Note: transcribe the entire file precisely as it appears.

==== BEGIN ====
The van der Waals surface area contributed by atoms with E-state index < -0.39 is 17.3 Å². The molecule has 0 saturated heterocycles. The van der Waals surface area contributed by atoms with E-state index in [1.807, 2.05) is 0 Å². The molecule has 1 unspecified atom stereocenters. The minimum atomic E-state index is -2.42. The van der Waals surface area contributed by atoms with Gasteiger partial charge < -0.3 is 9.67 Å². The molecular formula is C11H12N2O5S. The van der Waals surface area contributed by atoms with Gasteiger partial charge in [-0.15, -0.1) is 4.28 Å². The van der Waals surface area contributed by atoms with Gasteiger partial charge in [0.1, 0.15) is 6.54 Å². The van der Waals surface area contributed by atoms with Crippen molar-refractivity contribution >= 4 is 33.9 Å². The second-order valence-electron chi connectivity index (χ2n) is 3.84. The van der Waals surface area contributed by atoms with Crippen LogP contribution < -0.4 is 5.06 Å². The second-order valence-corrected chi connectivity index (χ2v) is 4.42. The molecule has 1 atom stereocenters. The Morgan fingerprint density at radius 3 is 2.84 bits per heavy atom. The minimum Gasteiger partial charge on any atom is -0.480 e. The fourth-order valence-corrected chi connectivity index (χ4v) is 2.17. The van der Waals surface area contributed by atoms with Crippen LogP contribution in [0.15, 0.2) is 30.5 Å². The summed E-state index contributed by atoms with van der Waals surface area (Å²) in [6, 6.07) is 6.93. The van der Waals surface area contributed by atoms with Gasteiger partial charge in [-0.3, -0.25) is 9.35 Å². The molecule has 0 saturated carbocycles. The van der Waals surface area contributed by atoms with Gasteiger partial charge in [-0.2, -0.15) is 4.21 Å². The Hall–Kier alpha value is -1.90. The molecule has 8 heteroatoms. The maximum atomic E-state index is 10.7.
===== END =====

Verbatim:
The van der Waals surface area contributed by atoms with E-state index < -0.39 is 17.3 Å². The molecule has 0 saturated heterocycles. The van der Waals surface area contributed by atoms with E-state index in [1.807, 2.05) is 0 Å². The molecule has 1 unspecified atom stereocenters. The minimum atomic E-state index is -2.42. The van der Waals surface area contributed by atoms with Gasteiger partial charge < -0.3 is 9.67 Å². The molecular formula is C11H12N2O5S. The van der Waals surface area contributed by atoms with Gasteiger partial charge in [-0.15, -0.1) is 4.28 Å². The van der Waals surface area contributed by atoms with Gasteiger partial charge in [0.1, 0.15) is 6.54 Å². The van der Waals surface area contributed by atoms with Crippen molar-refractivity contribution >= 4 is 33.9 Å². The second-order valence-electron chi connectivity index (χ2n) is 3.84. The van der Waals surface area contributed by atoms with Crippen LogP contribution < -0.4 is 5.06 Å². The second-order valence-corrected chi connectivity index (χ2v) is 4.42. The molecule has 1 atom stereocenters. The Morgan fingerprint density at radius 3 is 2.84 bits per heavy atom. The minimum Gasteiger partial charge on any atom is -0.480 e. The fourth-order valence-corrected chi connectivity index (χ4v) is 2.17. The van der Waals surface area contributed by atoms with Crippen LogP contribution in [0.15, 0.2) is 30.5 Å². The summed E-state index contributed by atoms with van der Waals surface area (Å²) in [6, 6.07) is 6.93. The van der Waals surface area contributed by atoms with Gasteiger partial charge in [-0.3, -0.25) is 9.35 Å². The molecule has 0 saturated carbocycles. The van der Waals surface area contributed by atoms with Gasteiger partial charge in [-0.2, -0.15) is 4.21 Å². The Hall–Kier alpha value is -1.90. The molecule has 8 heteroatoms. The maximum atomic E-state index is 10.7.